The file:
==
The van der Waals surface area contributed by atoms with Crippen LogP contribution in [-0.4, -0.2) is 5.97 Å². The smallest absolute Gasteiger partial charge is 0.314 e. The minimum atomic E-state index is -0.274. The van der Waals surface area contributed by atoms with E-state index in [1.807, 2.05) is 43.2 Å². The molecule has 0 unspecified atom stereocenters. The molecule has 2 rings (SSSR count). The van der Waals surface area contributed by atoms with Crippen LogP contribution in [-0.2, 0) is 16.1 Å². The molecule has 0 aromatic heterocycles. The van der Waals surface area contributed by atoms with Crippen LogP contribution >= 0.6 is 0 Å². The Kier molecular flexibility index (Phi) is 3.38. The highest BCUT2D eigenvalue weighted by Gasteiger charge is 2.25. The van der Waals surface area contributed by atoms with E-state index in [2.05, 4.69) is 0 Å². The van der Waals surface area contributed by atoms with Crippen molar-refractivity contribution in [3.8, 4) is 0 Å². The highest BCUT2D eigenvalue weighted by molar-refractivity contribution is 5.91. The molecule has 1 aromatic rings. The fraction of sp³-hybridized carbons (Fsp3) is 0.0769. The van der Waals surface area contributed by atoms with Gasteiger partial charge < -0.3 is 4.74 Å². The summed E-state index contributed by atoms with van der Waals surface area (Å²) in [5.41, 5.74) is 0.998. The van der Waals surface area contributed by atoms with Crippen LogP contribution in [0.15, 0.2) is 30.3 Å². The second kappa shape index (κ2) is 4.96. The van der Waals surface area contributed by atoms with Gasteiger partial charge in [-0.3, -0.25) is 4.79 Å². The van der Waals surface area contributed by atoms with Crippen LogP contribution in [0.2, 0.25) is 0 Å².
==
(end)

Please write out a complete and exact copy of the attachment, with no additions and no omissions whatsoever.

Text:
The van der Waals surface area contributed by atoms with Crippen LogP contribution in [-0.4, -0.2) is 5.97 Å². The smallest absolute Gasteiger partial charge is 0.314 e. The minimum atomic E-state index is -0.274. The van der Waals surface area contributed by atoms with E-state index in [1.807, 2.05) is 43.2 Å². The molecule has 0 unspecified atom stereocenters. The molecule has 2 rings (SSSR count). The van der Waals surface area contributed by atoms with Crippen LogP contribution in [-0.2, 0) is 16.1 Å². The molecule has 0 aromatic heterocycles. The van der Waals surface area contributed by atoms with Crippen LogP contribution >= 0.6 is 0 Å². The Kier molecular flexibility index (Phi) is 3.38. The highest BCUT2D eigenvalue weighted by Gasteiger charge is 2.25. The van der Waals surface area contributed by atoms with E-state index in [2.05, 4.69) is 0 Å². The van der Waals surface area contributed by atoms with Crippen molar-refractivity contribution in [3.8, 4) is 0 Å². The highest BCUT2D eigenvalue weighted by molar-refractivity contribution is 5.91. The molecule has 1 aromatic rings. The fraction of sp³-hybridized carbons (Fsp3) is 0.0769. The van der Waals surface area contributed by atoms with Gasteiger partial charge < -0.3 is 4.74 Å². The summed E-state index contributed by atoms with van der Waals surface area (Å²) in [5.41, 5.74) is 0.998. The van der Waals surface area contributed by atoms with Crippen LogP contribution in [0.15, 0.2) is 30.3 Å². The second kappa shape index (κ2) is 4.96. The van der Waals surface area contributed by atoms with Gasteiger partial charge in [-0.3, -0.25) is 4.79 Å². The van der Waals surface area contributed by atoms with Crippen LogP contribution in [0.2, 0.25) is 0 Å².